Expanded 9/11 Memorial in Indianapolis one year away

By TSgt Michael Holzworth [Public domain], via Wikimedia Commons

One year from now, you will likely be able to make the pilgrimage to an expanded 9 11 memorial in Indianapolis, which is now the Indiana 9 11 Memorial. For eight years the beams from the World Trade Center have reached toward the sky on West Ohio St., in downtown Indianapolis. The hope is that an expansion will make it a destination for all Hoosiers.

“What we’re really interested in is to make sure that the generations that come after us, that they understand about why things happened,” said Brigadier General Stewart Goodwin,USAF (retired), exec. director of the Indiana War Memorials.

“We’re in a time in our country where monuments have gotten a bad name because they didn’t meet a certain criteria. But, the fact is monuments are very important because they make physical records of what happened in our country.”

The physical record for Indiana will be bigger and will contain a memorial to the members of the military who have been killed fighting terrorism since Sept. 11, 2001, and a memorial to Lt. Gen Tim Maude, a Hoosier and the most senior Army officer killed in action since World War II.

“He was the…deputy chief of staff for personnel for the entire Army. Think about that, active Guard and Reserve, this was the officer in charge of all those personnel matters for all of those soldiers,” said Goodwin, who grew up knowing Maude.

Maude was killed when American Airlines flight 77 crashed into the west side of the Pentagon.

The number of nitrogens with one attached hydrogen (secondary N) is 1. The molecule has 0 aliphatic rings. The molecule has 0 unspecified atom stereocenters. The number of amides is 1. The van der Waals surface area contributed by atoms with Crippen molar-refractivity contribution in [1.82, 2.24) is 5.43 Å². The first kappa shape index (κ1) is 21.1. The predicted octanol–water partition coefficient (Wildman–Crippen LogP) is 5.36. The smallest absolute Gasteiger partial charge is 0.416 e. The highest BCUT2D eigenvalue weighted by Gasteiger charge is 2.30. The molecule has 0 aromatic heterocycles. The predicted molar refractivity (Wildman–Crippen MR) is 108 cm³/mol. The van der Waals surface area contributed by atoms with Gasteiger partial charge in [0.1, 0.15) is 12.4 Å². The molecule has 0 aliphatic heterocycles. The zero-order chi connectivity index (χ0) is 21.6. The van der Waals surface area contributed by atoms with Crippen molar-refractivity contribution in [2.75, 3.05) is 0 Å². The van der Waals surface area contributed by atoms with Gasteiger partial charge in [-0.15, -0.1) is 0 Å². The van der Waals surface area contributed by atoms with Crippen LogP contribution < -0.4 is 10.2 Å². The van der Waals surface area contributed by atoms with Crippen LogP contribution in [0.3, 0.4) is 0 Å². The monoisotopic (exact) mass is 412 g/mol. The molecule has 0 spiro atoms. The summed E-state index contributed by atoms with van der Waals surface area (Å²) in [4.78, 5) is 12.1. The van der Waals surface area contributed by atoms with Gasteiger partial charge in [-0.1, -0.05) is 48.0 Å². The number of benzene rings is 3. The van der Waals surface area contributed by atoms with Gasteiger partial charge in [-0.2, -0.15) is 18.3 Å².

Goodwin said a piece of Indiana limestone from the wall of the Pentagon will also be mounted in the new space.

He said that for the first few years of the memorial’s existence the military was not memorialized, in favor of a focus on first responders. So, the Indiana War Memorials Commission did not take on the responsibility of oversight when asked.

“We didn’t want to step on anybody’s toes,” said Goodwin.

But, in 2016, the commission relented because of the 5,000 military members who had been killed in combat.

“Adding the military aspect of this takes nothing away from the police, fire, and the emergency medical services folks. What they went through and what they did, they will always be heroes.”

Goodwin asked that people who are interested join the commission for an event at 10 a.m. Friday, at the memorial. The goal is to raise $450,000 for the memorial upgrades and to unveil them for the 20th anniversary.

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